Indonesia-focused miner Bumi Plc will announce plans for a smaller board and a new company name as it seeks to break with two years of damaging battles between investors, a source familiar with the matter said on Sunday.
Bumi's board will make the announcements in documents to be sent out to shareholders this week and will also, as early as Monday, separately announce a new head for its key, majority-owned Indonesian asset, Berau Coal, the source said.
Bumi's co-founders, financier Nat Rothschild and Indonesia's influential Bakrie family, are locked in a bitter battle over plans for the future of a coal miner, which has become emblematic of minority investor troubles with foreign resource firms listed in London.
Retaining and tightly managing Berau Coal, in which Bumi owns 85 percent, is critical to the plans of the current board, under newly appointed Chief Executive Nick von Schirnding, to rebuild the company without the founding Bakrie family. Bumi Plc owns only 29 percent of its other main operating asset, Bumi Resources.
The source said Eko Budianto, operations director at Berau, would take the helm there, replacing Indonesian investor and Bumi shareholder Rosan Roeslani.
Former Anglo American Coal boss Tony Redman will be an adviser to the group, the source said.
(Read More: Falling Coal Prices Threat to Indonesia Rupiah)
"It is about (the current management) asserting control," the source said, adding the smaller board will reflect the exit of the Bakrie family. The new name is still being finalized.
Roeslani, a major shareholder in Bumi, resigned from Bumi's board last month after UK regulators ruled he had acted "in concert" with the Bakries. The regulators restricted their voting rights and ordered them to sell down their holding.
The Bakries and Rothschild got together in 2010 to bring promising Indonesian assets to London, but the relationship quickly soured. The venture has instead been marked by crumbling shares - not helped by falling coal prices - an investigation into financial wrongdoing and investor battles.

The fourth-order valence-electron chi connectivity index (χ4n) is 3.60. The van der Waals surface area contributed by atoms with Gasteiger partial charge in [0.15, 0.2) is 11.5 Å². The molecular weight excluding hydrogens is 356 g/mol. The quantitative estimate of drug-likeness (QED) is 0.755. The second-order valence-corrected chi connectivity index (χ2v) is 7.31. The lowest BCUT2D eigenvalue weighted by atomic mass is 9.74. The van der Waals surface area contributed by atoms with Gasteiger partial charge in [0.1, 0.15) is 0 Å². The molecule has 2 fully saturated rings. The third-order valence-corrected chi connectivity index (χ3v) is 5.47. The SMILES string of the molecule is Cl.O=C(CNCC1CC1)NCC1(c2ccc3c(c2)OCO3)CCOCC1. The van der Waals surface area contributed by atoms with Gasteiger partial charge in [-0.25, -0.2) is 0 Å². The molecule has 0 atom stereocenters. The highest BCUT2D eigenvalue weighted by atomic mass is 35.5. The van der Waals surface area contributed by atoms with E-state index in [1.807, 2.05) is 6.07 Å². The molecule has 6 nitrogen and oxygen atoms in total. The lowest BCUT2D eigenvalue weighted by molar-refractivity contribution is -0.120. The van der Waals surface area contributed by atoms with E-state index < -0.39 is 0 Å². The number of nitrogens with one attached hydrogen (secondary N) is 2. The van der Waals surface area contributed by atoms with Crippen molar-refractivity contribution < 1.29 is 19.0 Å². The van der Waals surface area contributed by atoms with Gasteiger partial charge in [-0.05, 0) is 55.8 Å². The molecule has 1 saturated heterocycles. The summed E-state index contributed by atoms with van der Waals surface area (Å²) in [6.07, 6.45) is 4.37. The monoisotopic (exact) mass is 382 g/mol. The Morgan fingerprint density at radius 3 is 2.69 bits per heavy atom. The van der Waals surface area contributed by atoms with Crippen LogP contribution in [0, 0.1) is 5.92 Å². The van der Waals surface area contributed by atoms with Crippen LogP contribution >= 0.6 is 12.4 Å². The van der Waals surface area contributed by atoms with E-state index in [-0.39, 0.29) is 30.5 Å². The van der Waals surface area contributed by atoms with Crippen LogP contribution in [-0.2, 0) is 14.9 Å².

The Bakries said last year they planned to unwind the company, drawing a line under their London venture and taking back the assets they and partners such as Roeslani brought in.
All sides agree the Bakries should exit, swapping their shares in Bumi Plc for the minority stake in Bumi Resources, over which the London-listed firm has struggled to exert control. But that is where agreement largely ends, with both Rothschild and the current board resisting efforts to allow the Bakries to buy back Berau.
Rothschild, mounting his own effort to resurrect the company, has lambasted the current board and last month called for a meeting to vote on a resolution which could oust 12 of 14 current board members and bring in a new board which includes himself, in order to turn the venture around. The shareholder meeting is expected in late February.
(Read More: Bumi Says Indonesia Probe Fails to Prove Misconduct)
The Bakries have threatened to refuse to exit if Rothschild returns, and the current board has also resisted, saying it is taking its own action to improve governance and turn the group around.
In a statement on Friday, the current board rejected suggestions it would liquidate the company and said its intention remained to regroup around Berau.
It plans to use the operation as a base to build a new coal group, which would eventually expand outside Indonesia.